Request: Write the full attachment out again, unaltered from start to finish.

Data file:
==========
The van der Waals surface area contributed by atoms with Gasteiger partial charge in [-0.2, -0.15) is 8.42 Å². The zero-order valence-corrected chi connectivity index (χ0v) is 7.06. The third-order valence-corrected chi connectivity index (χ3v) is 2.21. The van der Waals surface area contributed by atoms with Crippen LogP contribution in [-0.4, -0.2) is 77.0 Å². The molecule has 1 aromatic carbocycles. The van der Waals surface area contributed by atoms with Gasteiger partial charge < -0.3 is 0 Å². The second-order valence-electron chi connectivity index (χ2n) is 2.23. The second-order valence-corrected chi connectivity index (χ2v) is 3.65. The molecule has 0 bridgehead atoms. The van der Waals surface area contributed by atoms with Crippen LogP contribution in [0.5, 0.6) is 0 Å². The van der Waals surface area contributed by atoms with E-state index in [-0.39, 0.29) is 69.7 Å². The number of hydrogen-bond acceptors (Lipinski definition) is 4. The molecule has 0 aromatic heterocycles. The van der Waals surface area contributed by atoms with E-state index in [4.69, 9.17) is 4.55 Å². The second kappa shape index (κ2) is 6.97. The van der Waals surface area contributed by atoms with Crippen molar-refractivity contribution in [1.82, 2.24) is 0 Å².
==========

The van der Waals surface area contributed by atoms with Gasteiger partial charge in [-0.2, -0.15) is 8.42 Å². The zero-order valence-corrected chi connectivity index (χ0v) is 7.06. The third-order valence-corrected chi connectivity index (χ3v) is 2.21. The van der Waals surface area contributed by atoms with Crippen LogP contribution in [-0.4, -0.2) is 77.0 Å². The molecule has 1 aromatic carbocycles. The van der Waals surface area contributed by atoms with Gasteiger partial charge < -0.3 is 0 Å². The second-order valence-electron chi connectivity index (χ2n) is 2.23. The second-order valence-corrected chi connectivity index (χ2v) is 3.65. The molecule has 0 bridgehead atoms. The van der Waals surface area contributed by atoms with Crippen LogP contribution in [0.5, 0.6) is 0 Å². The van der Waals surface area contributed by atoms with E-state index in [-0.39, 0.29) is 69.7 Å². The number of hydrogen-bond acceptors (Lipinski definition) is 4. The molecule has 0 aromatic heterocycles. The van der Waals surface area contributed by atoms with E-state index in [4.69, 9.17) is 4.55 Å². The second kappa shape index (κ2) is 6.97. The van der Waals surface area contributed by atoms with Crippen molar-refractivity contribution in [1.82, 2.24) is 0 Å².